Though past patrons may mourn the loss of Monarch's take on classic American fare, guests of the restaurant are in store for a new and unparalleled experience - that much is made instantly clear when sampling some of LeStourgeon's passionate creations. The "Evergreen Bud", a dark chocolate truffle with notes of pine and conifer, explodes with an essence of cannabis flower that fully inhabits the senses - almost supernaturally - as if the spirit of the plant had been swiftly summoned before gently giving way to a sweet flood of soft chocolate filling. The "Little Chocolate Smoke Toke" - a truffle pairing cinnamon with hazelnut praline - is more coy, blending the flower's perfume with a spicy, aromatic smoke that conjures a distant, Asian seasoning which quickly grounds into the more familial profile of dark chocolate. The experience of savoring one of the MILKWEED confections is remarkably complex, and each treat has a lasting finish that continues to evolve, even as it fades. LeStourgeon has created dozens of these sugary sonnets, complete with takes on bonbons, mallomars, gumdrops, and peanut butter cups - each with the gentle, medicinal properties of full-spectrum CBD.

The cannabinoid's benefits have been touted for years now, with early studies showing its effectiveness in reducing anxiety, insomnia, inflammation, chronic pain, and even addiction. And unlike THC - the psychoactive element of the plant - CBD can't get you "high" by itself, making it a considerably easier substance to navigate legally, and logistically. All of LeStourgeon's CBD is locally sourced from Vermont farms and undergoes less processing than isolate forms of CBD. This allows naturally occurring cannabinoids from the hemp plant to remain in the oil, including THC - although in trace amounts.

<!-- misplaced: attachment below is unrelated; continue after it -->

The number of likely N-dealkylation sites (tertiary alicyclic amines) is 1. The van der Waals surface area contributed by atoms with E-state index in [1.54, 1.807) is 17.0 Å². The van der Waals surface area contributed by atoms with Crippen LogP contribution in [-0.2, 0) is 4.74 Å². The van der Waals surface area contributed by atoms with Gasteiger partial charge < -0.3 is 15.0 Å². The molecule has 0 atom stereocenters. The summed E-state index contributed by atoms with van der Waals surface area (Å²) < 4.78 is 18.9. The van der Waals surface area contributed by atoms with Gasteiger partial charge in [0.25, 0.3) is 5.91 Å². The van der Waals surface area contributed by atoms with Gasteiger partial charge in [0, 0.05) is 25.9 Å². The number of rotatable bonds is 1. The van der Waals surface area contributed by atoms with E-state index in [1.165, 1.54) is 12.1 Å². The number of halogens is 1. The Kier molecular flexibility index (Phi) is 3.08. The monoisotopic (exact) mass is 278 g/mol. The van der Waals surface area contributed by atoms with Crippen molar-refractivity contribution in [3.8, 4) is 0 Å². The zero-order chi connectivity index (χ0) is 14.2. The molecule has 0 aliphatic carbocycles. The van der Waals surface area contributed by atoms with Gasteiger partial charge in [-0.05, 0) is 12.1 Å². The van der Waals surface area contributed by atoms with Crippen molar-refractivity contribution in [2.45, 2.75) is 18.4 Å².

"A lot of drugs and substances, even sugar, can bring you away from homeostasis," says LeStourgeon, a believer in the healing properties of the plant. "That's usually the point. People don't have six drinks on a Friday night because they want to be centered. They're looking to escape. With CBD, I have found that it works toward homeostasis. I've learned in my own life, over the past five or six years, that if I'm not looking to escape the moment or the hour or the day, CBD can help bring me back to center. It's really refreshing that you don't always need a benzodiazepine prescription, or a psychiatrist or Big Pharma to address that. It's available naturally, and we can offer it in a delightful, tasty, elegantly crafted mechanism."

My own experience with LeStourgeon's candied "mechanisms" supports this claim, as I found myself relaxed and stress-free an hour after ingesting a few chocolates, yet present. Alert and focused, I discovered an increased patience, felt grounded and stable, and still took sensitive work calls - all while continuing to taste his confections.

Early reviews of LeStourgeon's pivot suggest the gamble is paying off as customers have flocked to Monarch since its reopening, surprised and delighted by the new model. Sitting at the restaurant's bar for a moment makes it abundantly clear how symbiotic the relationship is between the two entities occupying the space; Monarch's physical elegance and warmth demonstrates the new paradigm LeStourgeon is inviting into the mainstream, as MILKWEED quite literally embodies it. Though impossible to have predicted, the pandemic-induced chrysalis LeStourgeon has emerged from has made his business - and his vision - that much sharper.